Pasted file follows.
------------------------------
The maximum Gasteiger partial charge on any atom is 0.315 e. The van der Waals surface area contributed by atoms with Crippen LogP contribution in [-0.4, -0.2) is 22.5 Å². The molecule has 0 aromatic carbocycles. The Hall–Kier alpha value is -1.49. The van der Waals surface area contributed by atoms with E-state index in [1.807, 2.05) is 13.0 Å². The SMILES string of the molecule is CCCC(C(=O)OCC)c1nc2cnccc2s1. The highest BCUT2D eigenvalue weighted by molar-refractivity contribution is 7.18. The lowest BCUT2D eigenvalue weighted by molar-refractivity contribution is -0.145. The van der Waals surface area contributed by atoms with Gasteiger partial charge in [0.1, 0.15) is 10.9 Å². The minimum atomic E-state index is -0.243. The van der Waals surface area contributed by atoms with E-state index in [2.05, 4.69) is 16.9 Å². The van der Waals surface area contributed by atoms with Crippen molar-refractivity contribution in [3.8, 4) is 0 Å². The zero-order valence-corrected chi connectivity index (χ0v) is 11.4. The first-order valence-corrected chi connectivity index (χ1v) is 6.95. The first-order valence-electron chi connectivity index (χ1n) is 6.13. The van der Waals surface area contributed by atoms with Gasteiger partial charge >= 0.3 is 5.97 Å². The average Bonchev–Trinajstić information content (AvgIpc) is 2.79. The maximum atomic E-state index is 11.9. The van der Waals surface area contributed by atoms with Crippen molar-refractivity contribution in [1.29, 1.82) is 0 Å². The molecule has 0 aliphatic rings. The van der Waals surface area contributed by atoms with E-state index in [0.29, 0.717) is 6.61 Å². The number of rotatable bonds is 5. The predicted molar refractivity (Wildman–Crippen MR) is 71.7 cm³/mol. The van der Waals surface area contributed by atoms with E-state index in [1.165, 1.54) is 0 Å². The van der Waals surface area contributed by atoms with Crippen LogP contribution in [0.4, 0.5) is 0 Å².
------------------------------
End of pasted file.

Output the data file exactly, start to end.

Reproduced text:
The maximum Gasteiger partial charge on any atom is 0.315 e. The van der Waals surface area contributed by atoms with Crippen LogP contribution in [-0.4, -0.2) is 22.5 Å². The molecule has 0 aromatic carbocycles. The Hall–Kier alpha value is -1.49. The van der Waals surface area contributed by atoms with E-state index in [1.807, 2.05) is 13.0 Å². The SMILES string of the molecule is CCCC(C(=O)OCC)c1nc2cnccc2s1. The highest BCUT2D eigenvalue weighted by molar-refractivity contribution is 7.18. The lowest BCUT2D eigenvalue weighted by molar-refractivity contribution is -0.145. The van der Waals surface area contributed by atoms with Gasteiger partial charge in [0.1, 0.15) is 10.9 Å². The minimum atomic E-state index is -0.243. The van der Waals surface area contributed by atoms with E-state index in [2.05, 4.69) is 16.9 Å². The van der Waals surface area contributed by atoms with Crippen molar-refractivity contribution in [3.8, 4) is 0 Å². The zero-order valence-corrected chi connectivity index (χ0v) is 11.4. The first-order valence-corrected chi connectivity index (χ1v) is 6.95. The first-order valence-electron chi connectivity index (χ1n) is 6.13. The van der Waals surface area contributed by atoms with Gasteiger partial charge >= 0.3 is 5.97 Å². The average Bonchev–Trinajstić information content (AvgIpc) is 2.79. The maximum atomic E-state index is 11.9. The van der Waals surface area contributed by atoms with Crippen molar-refractivity contribution in [1.29, 1.82) is 0 Å². The molecule has 0 aliphatic rings. The van der Waals surface area contributed by atoms with E-state index in [0.29, 0.717) is 6.61 Å². The number of rotatable bonds is 5. The predicted molar refractivity (Wildman–Crippen MR) is 71.7 cm³/mol. The van der Waals surface area contributed by atoms with E-state index in [1.165, 1.54) is 0 Å². The van der Waals surface area contributed by atoms with Crippen LogP contribution in [0.4, 0.5) is 0 Å².